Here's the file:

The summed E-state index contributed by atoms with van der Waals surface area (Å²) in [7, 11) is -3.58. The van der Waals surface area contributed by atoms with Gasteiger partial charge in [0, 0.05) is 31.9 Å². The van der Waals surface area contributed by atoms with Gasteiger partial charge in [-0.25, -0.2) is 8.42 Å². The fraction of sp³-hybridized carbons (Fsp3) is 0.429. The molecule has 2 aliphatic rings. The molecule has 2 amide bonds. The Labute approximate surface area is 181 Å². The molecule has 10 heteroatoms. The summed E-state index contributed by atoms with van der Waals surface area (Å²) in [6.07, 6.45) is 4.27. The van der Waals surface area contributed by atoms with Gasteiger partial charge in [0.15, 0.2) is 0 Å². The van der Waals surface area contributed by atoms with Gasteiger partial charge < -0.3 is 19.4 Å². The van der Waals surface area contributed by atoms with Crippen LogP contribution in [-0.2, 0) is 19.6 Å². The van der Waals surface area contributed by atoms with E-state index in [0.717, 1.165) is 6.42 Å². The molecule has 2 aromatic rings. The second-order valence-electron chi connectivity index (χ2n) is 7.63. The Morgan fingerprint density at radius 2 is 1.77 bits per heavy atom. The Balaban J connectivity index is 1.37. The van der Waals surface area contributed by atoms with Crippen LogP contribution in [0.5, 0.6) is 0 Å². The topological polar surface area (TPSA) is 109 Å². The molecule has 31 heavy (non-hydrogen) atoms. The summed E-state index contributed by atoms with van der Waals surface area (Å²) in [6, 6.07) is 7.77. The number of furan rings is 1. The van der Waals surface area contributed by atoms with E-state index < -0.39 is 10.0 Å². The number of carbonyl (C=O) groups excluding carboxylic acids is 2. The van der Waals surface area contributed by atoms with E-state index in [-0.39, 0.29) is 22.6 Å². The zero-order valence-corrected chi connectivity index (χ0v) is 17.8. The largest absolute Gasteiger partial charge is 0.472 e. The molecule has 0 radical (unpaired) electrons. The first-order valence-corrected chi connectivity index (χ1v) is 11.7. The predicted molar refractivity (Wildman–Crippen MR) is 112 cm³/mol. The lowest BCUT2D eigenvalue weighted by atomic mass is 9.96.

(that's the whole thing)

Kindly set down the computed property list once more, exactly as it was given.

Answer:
The summed E-state index contributed by atoms with van der Waals surface area (Å²) in [7, 11) is -3.58. The van der Waals surface area contributed by atoms with Gasteiger partial charge in [0, 0.05) is 31.9 Å². The van der Waals surface area contributed by atoms with Gasteiger partial charge in [-0.25, -0.2) is 8.42 Å². The fraction of sp³-hybridized carbons (Fsp3) is 0.429. The molecule has 2 aliphatic rings. The molecule has 2 amide bonds. The Labute approximate surface area is 181 Å². The molecule has 10 heteroatoms. The summed E-state index contributed by atoms with van der Waals surface area (Å²) in [6.07, 6.45) is 4.27. The van der Waals surface area contributed by atoms with Gasteiger partial charge in [0.15, 0.2) is 0 Å². The van der Waals surface area contributed by atoms with Gasteiger partial charge < -0.3 is 19.4 Å². The van der Waals surface area contributed by atoms with Crippen LogP contribution in [-0.2, 0) is 19.6 Å². The van der Waals surface area contributed by atoms with E-state index in [0.717, 1.165) is 6.42 Å². The molecule has 2 aromatic rings. The second-order valence-electron chi connectivity index (χ2n) is 7.63. The Morgan fingerprint density at radius 2 is 1.77 bits per heavy atom. The Balaban J connectivity index is 1.37. The van der Waals surface area contributed by atoms with Crippen LogP contribution in [0.5, 0.6) is 0 Å². The topological polar surface area (TPSA) is 109 Å². The molecule has 31 heavy (non-hydrogen) atoms. The summed E-state index contributed by atoms with van der Waals surface area (Å²) in [6, 6.07) is 7.77. The number of furan rings is 1. The van der Waals surface area contributed by atoms with E-state index < -0.39 is 10.0 Å². The number of carbonyl (C=O) groups excluding carboxylic acids is 2. The van der Waals surface area contributed by atoms with E-state index in [-0.39, 0.29) is 22.6 Å². The zero-order valence-corrected chi connectivity index (χ0v) is 17.8. The largest absolute Gasteiger partial charge is 0.472 e. The molecule has 0 radical (unpaired) electrons. The first-order valence-corrected chi connectivity index (χ1v) is 11.7. The predicted molar refractivity (Wildman–Crippen MR) is 112 cm³/mol. The lowest BCUT2D eigenvalue weighted by atomic mass is 9.96.